Tuberculosis (TB) is an airborne disease caused by infection with Mycobacterium tuberculosis (M.tb). It is the world’s deadliest infectious disease and one of the top 10 leading causes of death overall. In 2017, an estimated 1.6 million people died as a result of TB disease.
Low- and middle-income countries account for 97 percent of reported TB cases, according to the World Health Organization (WHO). Thanks in large part to the increased availability of HIV treatment in these countries, the number of TB cases is down globally. But there were still 10 million new cases of TB disease in 2017, according to the WHO, and the emergence of drug-resistant TB is a growing global public health crisis. The only licensed TB vaccine, the bacille Calmette-Guérin (BCG) vaccine, was developed almost 100 years ago and is still widely used to prevent TB disease in infants and children. However, its efficacy is variable and there is currently no vaccine that is effective in preventing TB disease in adults, who, along with teens, are most at risk for developing and spreading TB. Development of new TB drugs and more effective vaccines remains a top priority.
Now, after decades of research, there is a renewed optimism for TB vaccines. In 2018, a Phase II trial conducted in South Africa showed that revaccinating adolescents with the same BCG vaccine they received as infants significantly reduced occurrence of sustained TB infections. Another Phase IIb efficacy study, conducted by Aeras in collaboration with GSK, showed that the GSK investigational TB vaccine candidate M72, administered along with the company’s AS01E adjuvant, protected against active pulmonary TB disease in adults, with an overall vaccine efficacy of 54 percent. These findings, if confirmed in follow-up studies, would represent a breakthrough in the quest to develop an effective TB vaccine. These trials could also provide valuable insights that scientists can use to design even better vaccine candidates.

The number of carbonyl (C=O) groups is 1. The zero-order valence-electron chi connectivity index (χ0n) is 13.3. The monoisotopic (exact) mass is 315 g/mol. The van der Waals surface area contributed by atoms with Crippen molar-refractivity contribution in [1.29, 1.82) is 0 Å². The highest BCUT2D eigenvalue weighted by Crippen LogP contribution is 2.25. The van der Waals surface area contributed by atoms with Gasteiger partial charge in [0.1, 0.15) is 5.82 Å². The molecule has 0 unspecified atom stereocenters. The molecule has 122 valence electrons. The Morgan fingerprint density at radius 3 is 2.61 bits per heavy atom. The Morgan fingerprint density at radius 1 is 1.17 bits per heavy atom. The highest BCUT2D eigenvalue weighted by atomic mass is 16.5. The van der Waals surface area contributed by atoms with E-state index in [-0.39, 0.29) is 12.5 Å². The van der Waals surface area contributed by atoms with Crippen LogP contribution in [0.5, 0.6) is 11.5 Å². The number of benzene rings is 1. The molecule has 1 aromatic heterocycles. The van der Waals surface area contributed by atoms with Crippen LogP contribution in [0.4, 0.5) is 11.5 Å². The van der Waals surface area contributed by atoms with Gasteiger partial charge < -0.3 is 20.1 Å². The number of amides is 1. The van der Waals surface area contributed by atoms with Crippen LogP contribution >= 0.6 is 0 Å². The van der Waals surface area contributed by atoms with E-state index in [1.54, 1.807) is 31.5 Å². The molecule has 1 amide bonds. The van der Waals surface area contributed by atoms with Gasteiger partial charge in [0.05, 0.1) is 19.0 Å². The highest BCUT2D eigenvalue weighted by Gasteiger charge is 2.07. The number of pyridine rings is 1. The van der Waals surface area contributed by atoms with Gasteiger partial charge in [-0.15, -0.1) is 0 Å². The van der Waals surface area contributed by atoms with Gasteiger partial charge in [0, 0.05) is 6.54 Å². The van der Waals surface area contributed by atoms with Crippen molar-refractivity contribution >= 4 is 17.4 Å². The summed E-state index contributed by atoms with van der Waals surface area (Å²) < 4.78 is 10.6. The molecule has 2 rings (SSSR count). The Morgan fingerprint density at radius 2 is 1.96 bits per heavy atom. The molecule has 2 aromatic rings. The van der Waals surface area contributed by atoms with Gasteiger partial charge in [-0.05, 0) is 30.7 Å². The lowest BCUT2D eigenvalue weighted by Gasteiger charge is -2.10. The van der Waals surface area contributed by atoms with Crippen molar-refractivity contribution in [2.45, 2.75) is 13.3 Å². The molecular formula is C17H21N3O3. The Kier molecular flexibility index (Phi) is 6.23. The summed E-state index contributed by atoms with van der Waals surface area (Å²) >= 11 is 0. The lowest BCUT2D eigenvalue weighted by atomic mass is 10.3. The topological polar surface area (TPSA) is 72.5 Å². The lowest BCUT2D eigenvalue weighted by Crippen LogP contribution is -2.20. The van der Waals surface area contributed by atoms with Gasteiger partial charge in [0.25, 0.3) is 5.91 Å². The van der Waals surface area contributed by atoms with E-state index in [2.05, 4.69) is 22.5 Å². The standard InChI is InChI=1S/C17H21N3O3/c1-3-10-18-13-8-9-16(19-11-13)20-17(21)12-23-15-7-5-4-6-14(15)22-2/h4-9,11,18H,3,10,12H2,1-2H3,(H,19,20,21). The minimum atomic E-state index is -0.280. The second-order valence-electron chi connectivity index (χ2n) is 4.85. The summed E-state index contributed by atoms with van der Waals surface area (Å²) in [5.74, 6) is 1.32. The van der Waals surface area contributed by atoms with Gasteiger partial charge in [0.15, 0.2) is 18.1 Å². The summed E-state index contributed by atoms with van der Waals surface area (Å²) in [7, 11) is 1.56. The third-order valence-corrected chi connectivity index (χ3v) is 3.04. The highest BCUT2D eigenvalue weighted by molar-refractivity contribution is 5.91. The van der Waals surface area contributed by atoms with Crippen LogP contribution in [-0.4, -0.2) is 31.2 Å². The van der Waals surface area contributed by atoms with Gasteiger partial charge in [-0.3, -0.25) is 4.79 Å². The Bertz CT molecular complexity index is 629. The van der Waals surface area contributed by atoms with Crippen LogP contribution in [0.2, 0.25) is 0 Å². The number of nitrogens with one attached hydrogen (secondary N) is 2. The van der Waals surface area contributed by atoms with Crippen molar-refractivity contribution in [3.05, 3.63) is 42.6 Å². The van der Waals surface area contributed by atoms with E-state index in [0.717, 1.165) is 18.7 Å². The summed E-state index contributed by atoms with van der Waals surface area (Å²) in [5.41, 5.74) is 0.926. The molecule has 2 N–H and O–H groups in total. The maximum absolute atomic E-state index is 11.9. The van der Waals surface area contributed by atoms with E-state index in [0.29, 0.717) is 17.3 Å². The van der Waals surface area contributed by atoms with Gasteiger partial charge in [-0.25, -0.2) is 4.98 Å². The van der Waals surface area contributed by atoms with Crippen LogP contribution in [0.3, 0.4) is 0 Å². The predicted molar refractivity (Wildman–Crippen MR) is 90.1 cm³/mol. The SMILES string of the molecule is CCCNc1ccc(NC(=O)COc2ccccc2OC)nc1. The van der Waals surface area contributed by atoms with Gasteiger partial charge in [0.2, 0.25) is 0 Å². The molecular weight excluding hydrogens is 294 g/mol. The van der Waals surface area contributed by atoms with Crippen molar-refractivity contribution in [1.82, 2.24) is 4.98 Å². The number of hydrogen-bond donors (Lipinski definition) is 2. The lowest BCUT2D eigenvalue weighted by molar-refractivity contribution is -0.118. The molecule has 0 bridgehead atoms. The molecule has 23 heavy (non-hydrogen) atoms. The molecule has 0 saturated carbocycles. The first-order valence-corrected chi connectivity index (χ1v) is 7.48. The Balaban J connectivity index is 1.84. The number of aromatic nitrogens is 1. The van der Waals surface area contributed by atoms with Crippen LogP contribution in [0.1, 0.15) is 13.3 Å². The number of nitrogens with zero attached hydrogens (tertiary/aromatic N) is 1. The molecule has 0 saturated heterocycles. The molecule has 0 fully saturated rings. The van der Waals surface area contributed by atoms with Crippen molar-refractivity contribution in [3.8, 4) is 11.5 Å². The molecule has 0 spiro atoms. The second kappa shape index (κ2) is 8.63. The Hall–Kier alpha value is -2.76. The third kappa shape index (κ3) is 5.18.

Fast Facts about TB and HIV
TB primarily affects the lungs, though the bacteria can infect any organ. According to the WHO, almost one-quarter of the world’s population has latent TB infection and is at risk for developing active TB disease. The situation is even more dire for people living with HIV, for whom TB disease is the leading cause of death. In addition, people living with HIV:
- Accounted for 9 percent of the cases of TB disease reported globally in 2017; 72 percent of these cases occurred in Africa.
- Accounted for nearly 20 percent of all deaths attributed to TB in 2017.
- Develop TB disease at a rate 20 times higher than the rest of the population.
- Experience poorer health outcomes from TB disease, even when treated.
- Face an increased mortality risk from multi-drug resistant TB if diagnosis is delayed.